It is my stop on the blog tour for the The Saracen’s Mark by S.W. Perry, the third instalment of the Jackdaw Mysteries. Many thanks to Anne Cater and the publisher Corvus Books for allowing me to take part, and for sending me a free review copy. The cover is rather spectacular, and it made an immediate impression on me when I opened the box.
Published: 2nd April 2020
Genre: Historical Fiction
Trigger warnings: Racism, depictions of violence
1593: five years on from the Armada and England is taking its first faltering steps towards a future as a global power. On an undercover mission to find out the fate of one of the queen’s informers, physician and reluctant spy, Nicholas Shelby, travels from the dark alleys of London to the dazzling Moor city of Marrakech.
Meanwhile in London, Shelby’s companion, Bianca Merton, must fight against the ravaging plague that is stalking the city. Can their budding relationship weather the threats of pestilence and conspiracy? And will Nicholas survive his mission and the unpredictability of Marrakesh to return home?
From a technical perspective, this an absolutely marvellous book. Written with the utmost detail and intelligence, the author displays a vicarious knowledge of the late sixteenth century to paint an extremely vivid picture, creating an intricate and carefully woven story in the process. I only wish then, that I had connected with it more.
This was very much an occasion where I could appreciate the sheer quality and literary merit of the writing, but the story generally failed to grip me. It may have been down in part to the slow paced nature of the storytelling, or a mystery that was full of complexity but short on intrigue. All the same, I feel regret at not being able to look back on this as a new favourite read.
This is the third book in a series, something that I unaware of when I asked to take part in the blog tour. Although it mostly works as a standalone, there are several references to events that happened in the previous instalments. Set in 1593, it follows the work of physician Nicholas Shelby as he uncovers criminal networks in South London alongside Bianca Merton, a local tavern mistress.
At the beginning, Nicholas, now undeniably in love with Bianca and almost willing to move on from the death of his wife and child three years earlier, is asked by Sir Robert Cecil to be a special envoy to Marrakech, where his predecessor Adolfo Sykes has mysteriously vanished. He initially refuses, but a combination of blackmail and the discovery of a brutal murder leads him to change his mind.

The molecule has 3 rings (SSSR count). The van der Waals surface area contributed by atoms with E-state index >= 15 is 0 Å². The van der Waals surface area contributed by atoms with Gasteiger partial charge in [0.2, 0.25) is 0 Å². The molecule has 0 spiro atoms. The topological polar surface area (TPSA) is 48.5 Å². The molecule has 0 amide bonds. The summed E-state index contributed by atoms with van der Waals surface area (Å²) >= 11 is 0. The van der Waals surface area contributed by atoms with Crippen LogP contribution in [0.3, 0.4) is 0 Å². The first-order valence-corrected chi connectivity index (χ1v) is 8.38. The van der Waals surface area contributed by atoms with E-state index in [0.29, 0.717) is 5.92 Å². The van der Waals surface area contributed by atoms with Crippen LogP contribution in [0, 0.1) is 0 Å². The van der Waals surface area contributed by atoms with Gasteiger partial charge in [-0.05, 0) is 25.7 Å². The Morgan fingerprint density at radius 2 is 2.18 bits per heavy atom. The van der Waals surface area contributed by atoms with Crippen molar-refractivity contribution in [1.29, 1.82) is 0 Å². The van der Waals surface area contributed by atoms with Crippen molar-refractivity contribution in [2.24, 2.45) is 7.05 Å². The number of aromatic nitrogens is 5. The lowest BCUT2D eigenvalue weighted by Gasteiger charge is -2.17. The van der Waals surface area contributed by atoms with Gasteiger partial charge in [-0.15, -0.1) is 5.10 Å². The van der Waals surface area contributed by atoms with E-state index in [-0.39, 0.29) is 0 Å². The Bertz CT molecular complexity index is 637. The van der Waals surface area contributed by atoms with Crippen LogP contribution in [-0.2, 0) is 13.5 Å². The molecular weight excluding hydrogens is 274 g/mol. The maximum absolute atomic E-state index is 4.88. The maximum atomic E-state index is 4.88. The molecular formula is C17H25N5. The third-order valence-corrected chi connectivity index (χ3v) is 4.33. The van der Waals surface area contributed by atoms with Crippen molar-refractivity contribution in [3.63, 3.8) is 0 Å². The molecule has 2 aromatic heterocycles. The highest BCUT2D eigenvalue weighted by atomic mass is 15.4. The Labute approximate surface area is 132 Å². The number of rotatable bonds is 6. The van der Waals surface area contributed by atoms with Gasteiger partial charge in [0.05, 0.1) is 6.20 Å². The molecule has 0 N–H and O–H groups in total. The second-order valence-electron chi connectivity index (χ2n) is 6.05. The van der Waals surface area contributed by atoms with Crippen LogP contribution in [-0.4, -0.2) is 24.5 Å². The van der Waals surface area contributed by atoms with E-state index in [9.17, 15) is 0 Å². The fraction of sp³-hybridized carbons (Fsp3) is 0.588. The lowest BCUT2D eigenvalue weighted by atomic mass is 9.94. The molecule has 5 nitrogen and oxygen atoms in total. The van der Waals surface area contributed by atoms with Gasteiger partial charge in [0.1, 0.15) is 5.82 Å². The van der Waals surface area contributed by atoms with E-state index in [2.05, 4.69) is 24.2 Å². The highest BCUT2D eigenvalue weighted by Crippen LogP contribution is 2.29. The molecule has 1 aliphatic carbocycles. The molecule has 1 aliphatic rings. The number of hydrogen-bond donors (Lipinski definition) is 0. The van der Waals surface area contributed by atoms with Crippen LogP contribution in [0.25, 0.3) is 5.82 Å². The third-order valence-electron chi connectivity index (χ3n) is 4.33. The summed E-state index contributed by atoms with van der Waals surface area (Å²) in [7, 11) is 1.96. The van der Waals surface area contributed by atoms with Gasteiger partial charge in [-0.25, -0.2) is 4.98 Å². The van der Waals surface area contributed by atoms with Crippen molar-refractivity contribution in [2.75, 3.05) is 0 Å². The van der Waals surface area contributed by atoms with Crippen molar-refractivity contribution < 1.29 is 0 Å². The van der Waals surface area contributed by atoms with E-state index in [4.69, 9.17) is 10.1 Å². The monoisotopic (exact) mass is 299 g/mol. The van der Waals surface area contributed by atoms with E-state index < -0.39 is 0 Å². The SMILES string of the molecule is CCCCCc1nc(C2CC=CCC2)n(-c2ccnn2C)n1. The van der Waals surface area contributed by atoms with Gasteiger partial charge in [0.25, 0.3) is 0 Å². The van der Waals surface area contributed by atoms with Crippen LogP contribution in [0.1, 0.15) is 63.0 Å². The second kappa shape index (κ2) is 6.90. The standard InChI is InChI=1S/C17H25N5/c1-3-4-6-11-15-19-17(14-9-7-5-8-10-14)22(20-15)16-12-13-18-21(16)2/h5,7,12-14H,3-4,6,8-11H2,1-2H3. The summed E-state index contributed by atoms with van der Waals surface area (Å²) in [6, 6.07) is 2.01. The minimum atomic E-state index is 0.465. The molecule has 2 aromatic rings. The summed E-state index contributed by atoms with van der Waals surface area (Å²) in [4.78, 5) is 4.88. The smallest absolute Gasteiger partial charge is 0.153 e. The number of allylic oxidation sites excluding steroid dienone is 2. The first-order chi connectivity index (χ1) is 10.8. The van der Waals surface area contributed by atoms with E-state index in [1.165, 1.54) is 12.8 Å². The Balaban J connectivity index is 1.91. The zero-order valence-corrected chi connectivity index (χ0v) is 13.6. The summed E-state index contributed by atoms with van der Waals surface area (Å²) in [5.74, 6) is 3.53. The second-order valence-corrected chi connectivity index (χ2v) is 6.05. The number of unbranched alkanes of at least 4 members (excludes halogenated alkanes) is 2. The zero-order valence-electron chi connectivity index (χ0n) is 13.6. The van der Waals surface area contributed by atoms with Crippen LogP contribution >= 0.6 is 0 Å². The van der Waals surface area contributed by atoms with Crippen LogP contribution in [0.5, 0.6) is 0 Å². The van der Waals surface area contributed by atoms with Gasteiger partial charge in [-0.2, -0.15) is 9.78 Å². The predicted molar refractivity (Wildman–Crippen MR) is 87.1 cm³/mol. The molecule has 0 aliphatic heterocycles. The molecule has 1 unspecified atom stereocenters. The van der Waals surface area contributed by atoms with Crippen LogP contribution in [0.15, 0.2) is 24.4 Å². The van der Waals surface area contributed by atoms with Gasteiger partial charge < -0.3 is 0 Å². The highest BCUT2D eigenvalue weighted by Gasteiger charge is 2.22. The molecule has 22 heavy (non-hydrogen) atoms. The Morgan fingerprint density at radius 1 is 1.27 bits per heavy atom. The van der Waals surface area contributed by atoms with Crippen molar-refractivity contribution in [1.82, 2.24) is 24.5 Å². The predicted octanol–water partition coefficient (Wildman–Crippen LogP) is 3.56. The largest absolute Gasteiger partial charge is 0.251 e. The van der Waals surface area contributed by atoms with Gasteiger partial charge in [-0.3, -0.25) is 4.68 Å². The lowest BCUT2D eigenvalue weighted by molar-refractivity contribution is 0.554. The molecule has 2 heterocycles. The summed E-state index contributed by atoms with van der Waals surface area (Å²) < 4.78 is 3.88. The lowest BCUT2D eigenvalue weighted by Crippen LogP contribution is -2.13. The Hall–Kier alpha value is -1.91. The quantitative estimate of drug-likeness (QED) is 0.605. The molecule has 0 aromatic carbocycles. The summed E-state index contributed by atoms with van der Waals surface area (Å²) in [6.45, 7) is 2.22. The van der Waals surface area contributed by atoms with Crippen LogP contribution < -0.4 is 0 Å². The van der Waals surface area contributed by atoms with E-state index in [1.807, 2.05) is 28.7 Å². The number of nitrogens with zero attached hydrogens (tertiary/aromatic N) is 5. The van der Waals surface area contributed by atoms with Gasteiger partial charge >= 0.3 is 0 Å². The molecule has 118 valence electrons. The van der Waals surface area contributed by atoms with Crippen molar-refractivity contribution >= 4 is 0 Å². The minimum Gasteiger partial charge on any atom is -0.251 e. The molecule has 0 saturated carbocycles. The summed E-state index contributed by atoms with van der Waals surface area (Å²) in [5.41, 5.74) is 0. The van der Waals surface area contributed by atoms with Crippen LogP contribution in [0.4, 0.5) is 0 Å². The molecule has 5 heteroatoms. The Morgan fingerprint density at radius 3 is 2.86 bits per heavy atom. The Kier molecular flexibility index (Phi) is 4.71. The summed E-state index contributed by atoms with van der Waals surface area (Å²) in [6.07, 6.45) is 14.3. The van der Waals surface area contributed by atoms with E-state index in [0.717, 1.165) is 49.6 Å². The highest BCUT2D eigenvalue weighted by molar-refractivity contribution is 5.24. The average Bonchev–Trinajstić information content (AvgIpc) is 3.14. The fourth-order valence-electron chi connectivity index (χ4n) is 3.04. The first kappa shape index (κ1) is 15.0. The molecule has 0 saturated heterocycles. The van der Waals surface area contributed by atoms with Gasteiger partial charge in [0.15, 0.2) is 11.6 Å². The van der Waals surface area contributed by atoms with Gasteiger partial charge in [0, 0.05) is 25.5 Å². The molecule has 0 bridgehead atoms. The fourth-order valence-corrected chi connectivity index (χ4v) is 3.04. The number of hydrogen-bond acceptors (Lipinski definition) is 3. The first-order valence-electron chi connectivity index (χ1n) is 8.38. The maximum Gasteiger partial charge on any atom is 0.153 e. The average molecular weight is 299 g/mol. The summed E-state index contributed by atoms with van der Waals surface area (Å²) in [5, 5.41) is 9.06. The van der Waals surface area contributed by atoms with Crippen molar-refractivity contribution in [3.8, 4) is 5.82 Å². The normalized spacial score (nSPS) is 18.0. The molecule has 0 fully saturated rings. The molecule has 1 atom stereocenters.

On his voyage to Morocco, Nicholas develops misgivings about the sea captain, Cathal Connell, and after arriving there are hints of a wider conspiracy linked to the murder that has taken place in London. Meanwhile, the plague is sweeping across London and Bianca is caught up in a dangerous investigation that threatens her status as a licensed apothecary.
The author has a fantastic grasp of the historical setting and its context. It is impressive how real figures and events are incorporated into the plot, while we see a clear depiction of the social classes that existed within London at the time. This was mirrored by the parts of the story that took place in Marrakech. But the thing that felt slightly lacking was atmosphere, as neither setting truly captivated me.
The same can be said about the mystery. Although it is complex and very well constructed, the slow pace and depth of the story meant it was not the kind of thing that had me furiously turning the pages to find out what was going to happen. There were moments of tension, but most of the plot is conveyed through meaningful and connotational dialogue.
Both of the main protagonists are likeable, and despite being new to this series I could certainly see how their relationship was slowly, deftly developed over time. They sometimes have to go to great lengths to ensure that justice is done, but they stand up for the right things and that makes it easy to root for them.
Nicholas is very principled and much more open-minded than many of his fellows, fighting hard for equality. As for Bianca, I really liked her. She is bold and compassionate, and her dialogue is excellent. Bianca is commonly referred to as ‘the witch who nobody dares hang’, and she uses that reputation shrewdly to get information from those in positions of power. As a woman in 1593, she is terribly underestimated.
The writing is flowery and at times extravagant. I admired the attention to detail and the eloquent composition of each sentence. There are a lot of similes too, most of them animal related. It was just the lack of pace which meant the book did not always hold my attention.
Overall, this is a book with an unerringly high quality of writing and a well conceived plot line that takes place in an immensely detailed historical setting. Yet even with so much to admire, I did not connect with it as much as I had hoped. Many readers will love it, and with good reason. Just not this one.
Previously a broadcaster and journalist, S.W. Perry retrained as an airline pilot before turning his hand to writing novels. The first book in this series, The Angel’s Mark, was a Walter Scott Prize Academy recommended read in 2019, and that was followed by The Serpent’s Mask.
Perry currently lives in Worcestershire with his wife.
From a literary point of view, I feel like this book deserves a higher rating, but based on my own reading experience it will reflect the mixed feelings I had.
My rating: ⭐⭐⭐
*I was given a free copy of this book by the publisher in exchange for an honest review.
Don’t forget to check out the other reviews from everyone else on the blog tour!